Stay Healthy

The Importance of Peer to Peer Support For Young Adults

According to the World Health Organisation, the number one health issue for young people globally is their mental health. While people can experience mental ill-health at any time of their life, the onset of mental disorders peaks during adolescence and early adult years with recent studies identifying mental health problems – in particular depression, as the leading cause of disability among young people aged 10-24 years around the world*.

Dr. Lisa Lawless, GP with a special interest in Student Health and Board member at Aware commented: “Every day we are seeing more young adults present to their GP with symptoms of depression and anxiety. Many find it difficult to talk about their problems with those closest to them and suffering with a mental illness can feel like a very lonely place. I always encourage young people to access supports early as a vital step to their recovery.”

The Aware Young Adults’ Support & Self Care Groups offer a unique opportunity for individuals aged 18-26 to talk openly about anxiety, depression, bipolar disorder and other related conditions and their impact. Peers share their experience and understanding and offer an exchange of thoughts and techniques around self-care and resilience in a supportive, confidential and proactive environment.


If you think you should talk to someone about how you’ve been feeling the last little while, Aware are running a series of free weekly meetings both in Cork and Dublin. The free weekly meetings take place at the following locations:

– Dublin Young Adults’ Support & Self Care Group: 9 Upper Leeson Street, Dublin 4, every Thursday at 7.30pm

– Cork Young Adults’ Support & Self Care Group: Inniscarraig Centre, Western Road, Cork every Wednesday at 8pm

What to expect at an Aware Young Adults’ Support & Self Care Group?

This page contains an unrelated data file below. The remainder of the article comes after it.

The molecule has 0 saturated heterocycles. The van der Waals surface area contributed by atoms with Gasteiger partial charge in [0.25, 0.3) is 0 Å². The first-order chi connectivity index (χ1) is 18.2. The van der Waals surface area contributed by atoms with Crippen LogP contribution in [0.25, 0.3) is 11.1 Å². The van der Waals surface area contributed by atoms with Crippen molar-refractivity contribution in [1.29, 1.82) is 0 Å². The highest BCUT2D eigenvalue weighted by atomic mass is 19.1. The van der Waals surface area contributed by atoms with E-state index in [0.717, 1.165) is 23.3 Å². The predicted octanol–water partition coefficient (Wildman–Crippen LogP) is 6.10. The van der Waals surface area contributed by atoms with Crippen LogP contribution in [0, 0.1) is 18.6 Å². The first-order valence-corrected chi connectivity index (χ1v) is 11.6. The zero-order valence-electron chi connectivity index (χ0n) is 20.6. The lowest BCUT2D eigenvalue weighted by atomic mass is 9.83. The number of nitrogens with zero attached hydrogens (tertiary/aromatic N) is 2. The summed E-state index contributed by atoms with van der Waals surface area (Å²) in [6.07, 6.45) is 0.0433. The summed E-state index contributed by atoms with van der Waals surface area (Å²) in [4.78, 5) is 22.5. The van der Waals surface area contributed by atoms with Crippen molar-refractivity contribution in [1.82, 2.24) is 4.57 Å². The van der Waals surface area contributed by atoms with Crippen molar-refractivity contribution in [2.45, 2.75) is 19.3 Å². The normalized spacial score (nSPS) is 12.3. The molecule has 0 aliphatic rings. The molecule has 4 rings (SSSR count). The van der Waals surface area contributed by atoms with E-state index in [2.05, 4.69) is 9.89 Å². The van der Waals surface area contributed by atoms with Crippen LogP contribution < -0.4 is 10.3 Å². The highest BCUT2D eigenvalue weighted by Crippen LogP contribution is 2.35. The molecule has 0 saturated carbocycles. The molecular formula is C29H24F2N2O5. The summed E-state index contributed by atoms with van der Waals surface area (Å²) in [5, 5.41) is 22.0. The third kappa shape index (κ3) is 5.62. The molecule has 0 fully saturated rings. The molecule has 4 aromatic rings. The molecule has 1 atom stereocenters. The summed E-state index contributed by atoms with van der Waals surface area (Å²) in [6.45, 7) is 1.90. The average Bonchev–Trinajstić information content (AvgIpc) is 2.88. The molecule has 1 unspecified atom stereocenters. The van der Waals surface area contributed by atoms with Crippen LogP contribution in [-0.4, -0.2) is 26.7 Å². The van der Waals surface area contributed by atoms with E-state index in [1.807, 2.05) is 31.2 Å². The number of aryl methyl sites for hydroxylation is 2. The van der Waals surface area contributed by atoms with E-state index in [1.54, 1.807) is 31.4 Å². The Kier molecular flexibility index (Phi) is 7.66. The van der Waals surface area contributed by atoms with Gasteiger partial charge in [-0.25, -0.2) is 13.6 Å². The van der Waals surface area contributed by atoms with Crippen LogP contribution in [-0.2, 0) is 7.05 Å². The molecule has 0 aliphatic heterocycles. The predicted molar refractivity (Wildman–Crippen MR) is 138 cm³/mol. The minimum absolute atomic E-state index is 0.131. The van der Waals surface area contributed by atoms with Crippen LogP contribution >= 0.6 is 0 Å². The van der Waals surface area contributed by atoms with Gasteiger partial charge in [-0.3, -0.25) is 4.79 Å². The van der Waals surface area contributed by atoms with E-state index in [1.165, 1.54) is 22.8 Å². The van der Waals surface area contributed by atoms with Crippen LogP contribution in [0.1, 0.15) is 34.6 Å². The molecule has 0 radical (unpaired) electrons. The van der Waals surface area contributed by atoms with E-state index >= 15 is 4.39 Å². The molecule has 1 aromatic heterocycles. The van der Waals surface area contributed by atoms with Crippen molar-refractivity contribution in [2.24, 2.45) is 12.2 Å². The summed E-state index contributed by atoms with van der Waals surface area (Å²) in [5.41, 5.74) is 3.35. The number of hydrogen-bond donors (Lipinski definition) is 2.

When you arrive at an Aware Support Group, you are greeted by two Aware volunteer facilitators who provide you with literature about Aware services. A facilitator opens the meeting by outlining the group rules including confidentiality (within normal limits) and explaining the purpose of the Aware Support Group. Facilitators introduce themselves by their first name only and invite all attending to do likewise. The meeting is declared open to anyone who would like to share. To gain understanding for the group, a facilitator may ask some questions to clarify what has been shared. The facilitator asks the person sharing if they want feedback from the group and if so, opens to the group for their thoughts and support. A facilitator briefly summarises any options offered by the group before allowing the space for others to share.

A proactive approach is used throughout the Support Group meeting in which participants can express emotion, acknowledge feelings, question thoughts and beliefs and focus particularly on helpful actions they can take.

For more information on Aware Support & Self Care Groups, please visit Confidentially within normal limits applies.

Still here? Check this out: Five Tips For Procrastinators Before Exam Time